SR: Your first job was at the Aristocrat in Sydney which you applied for even before you finish your studies. Why were you so keen about entering the gaming industry this early?

MR: I recall exactly when I wanted to make a career in the gaming industry – it was during a holiday to Hong Kong and Macau. I had traveled a few times to Hong Kong and I thought a trip to Macau would be a good change. During my trip, I visited some of the casinos, which obviously is a must do. The mysticism, the extreme wealth and luxury that these venues personified drew me in to the excitement that came along with the entertainment of the industry. With MGM just opening, this was the first property we visited followed by Wynn and Casino Lisboa. Visiting these venues and Macau, coupled with Asia’s growth and proximity to Australia, cemented my drive to pursue a career in Asia and I made it my primary goal.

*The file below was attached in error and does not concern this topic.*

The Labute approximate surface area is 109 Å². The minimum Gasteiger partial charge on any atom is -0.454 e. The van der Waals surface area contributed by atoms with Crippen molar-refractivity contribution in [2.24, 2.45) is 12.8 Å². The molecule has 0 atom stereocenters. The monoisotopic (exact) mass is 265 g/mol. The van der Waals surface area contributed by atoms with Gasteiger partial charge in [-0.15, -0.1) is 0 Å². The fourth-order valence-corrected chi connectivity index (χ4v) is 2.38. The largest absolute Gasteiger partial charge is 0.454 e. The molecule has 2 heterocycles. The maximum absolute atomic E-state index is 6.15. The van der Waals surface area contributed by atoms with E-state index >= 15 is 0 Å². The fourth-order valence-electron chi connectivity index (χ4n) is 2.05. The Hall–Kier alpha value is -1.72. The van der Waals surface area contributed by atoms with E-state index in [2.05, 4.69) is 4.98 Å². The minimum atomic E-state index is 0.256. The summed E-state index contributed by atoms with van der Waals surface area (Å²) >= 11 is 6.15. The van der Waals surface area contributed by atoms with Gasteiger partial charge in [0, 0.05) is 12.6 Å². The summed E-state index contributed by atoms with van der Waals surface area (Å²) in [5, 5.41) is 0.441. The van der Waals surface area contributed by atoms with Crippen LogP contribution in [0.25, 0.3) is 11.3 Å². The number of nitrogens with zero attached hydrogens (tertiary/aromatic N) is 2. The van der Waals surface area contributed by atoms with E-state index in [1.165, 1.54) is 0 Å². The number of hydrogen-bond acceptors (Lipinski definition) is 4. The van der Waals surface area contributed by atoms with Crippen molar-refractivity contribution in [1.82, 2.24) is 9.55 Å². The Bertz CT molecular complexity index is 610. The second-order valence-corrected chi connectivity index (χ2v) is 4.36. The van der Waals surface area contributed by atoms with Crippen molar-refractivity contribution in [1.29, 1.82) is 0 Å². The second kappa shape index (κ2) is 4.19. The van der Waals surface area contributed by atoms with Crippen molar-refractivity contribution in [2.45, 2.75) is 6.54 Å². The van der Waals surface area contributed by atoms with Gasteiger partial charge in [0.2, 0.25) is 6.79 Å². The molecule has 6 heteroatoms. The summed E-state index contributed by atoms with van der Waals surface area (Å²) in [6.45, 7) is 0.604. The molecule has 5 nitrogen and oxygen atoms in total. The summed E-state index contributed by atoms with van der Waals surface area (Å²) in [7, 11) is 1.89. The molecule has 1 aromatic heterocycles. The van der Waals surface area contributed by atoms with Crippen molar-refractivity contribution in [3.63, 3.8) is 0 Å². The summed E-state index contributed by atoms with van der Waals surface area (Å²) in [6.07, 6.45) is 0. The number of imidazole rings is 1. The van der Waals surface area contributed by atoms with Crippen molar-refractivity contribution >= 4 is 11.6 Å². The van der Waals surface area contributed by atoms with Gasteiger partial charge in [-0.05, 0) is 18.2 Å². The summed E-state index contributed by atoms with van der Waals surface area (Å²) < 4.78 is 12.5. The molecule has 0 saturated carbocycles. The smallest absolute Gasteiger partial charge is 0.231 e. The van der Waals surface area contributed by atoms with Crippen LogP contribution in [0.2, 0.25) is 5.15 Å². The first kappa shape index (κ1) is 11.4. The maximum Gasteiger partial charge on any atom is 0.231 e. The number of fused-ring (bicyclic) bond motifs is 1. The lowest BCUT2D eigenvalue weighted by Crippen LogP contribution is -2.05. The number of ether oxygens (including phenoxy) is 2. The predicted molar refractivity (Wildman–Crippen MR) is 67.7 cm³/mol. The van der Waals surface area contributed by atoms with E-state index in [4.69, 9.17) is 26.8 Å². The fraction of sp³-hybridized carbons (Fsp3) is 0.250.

3.

You seem to be sure of where exactly you want to be in your life. What actions did you take to prepare for your career in the gaming industry?

Planning and making goals was definitely the first step, not just to pursue a career in gaming but it was also how I planned my education and personal life. The goals I set were both short and long term such as writing down by what age I would like to buy a property or reach a certain position at work. I still do this today; however, I can say some of my goals have definitely changed from what I established five years ago. I would then talk these goals through with trusted friends and colleagues and allow for feedback and critique.